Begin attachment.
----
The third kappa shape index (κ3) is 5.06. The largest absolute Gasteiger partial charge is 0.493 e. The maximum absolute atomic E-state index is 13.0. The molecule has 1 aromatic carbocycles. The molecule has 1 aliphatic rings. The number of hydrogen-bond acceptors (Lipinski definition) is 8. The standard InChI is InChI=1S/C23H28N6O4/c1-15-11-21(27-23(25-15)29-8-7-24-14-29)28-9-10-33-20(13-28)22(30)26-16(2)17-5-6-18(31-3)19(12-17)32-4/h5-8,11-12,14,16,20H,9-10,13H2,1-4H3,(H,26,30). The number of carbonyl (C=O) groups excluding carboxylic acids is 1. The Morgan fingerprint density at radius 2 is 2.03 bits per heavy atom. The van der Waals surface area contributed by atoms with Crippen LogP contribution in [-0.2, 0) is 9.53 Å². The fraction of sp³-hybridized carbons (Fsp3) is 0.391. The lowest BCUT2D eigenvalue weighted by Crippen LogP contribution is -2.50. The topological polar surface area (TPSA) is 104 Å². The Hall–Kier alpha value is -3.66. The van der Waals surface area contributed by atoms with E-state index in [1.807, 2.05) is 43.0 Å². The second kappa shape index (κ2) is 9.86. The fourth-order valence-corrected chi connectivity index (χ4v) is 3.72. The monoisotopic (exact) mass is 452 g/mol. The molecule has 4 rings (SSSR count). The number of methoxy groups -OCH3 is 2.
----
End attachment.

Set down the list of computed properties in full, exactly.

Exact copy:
The third kappa shape index (κ3) is 5.06. The largest absolute Gasteiger partial charge is 0.493 e. The maximum absolute atomic E-state index is 13.0. The molecule has 1 aromatic carbocycles. The molecule has 1 aliphatic rings. The number of hydrogen-bond acceptors (Lipinski definition) is 8. The standard InChI is InChI=1S/C23H28N6O4/c1-15-11-21(27-23(25-15)29-8-7-24-14-29)28-9-10-33-20(13-28)22(30)26-16(2)17-5-6-18(31-3)19(12-17)32-4/h5-8,11-12,14,16,20H,9-10,13H2,1-4H3,(H,26,30). The number of carbonyl (C=O) groups excluding carboxylic acids is 1. The Morgan fingerprint density at radius 2 is 2.03 bits per heavy atom. The van der Waals surface area contributed by atoms with Crippen LogP contribution in [-0.2, 0) is 9.53 Å². The fraction of sp³-hybridized carbons (Fsp3) is 0.391. The lowest BCUT2D eigenvalue weighted by Crippen LogP contribution is -2.50. The topological polar surface area (TPSA) is 104 Å². The Hall–Kier alpha value is -3.66. The van der Waals surface area contributed by atoms with E-state index in [1.807, 2.05) is 43.0 Å². The second kappa shape index (κ2) is 9.86. The fourth-order valence-corrected chi connectivity index (χ4v) is 3.72. The monoisotopic (exact) mass is 452 g/mol. The molecule has 4 rings (SSSR count). The number of methoxy groups -OCH3 is 2.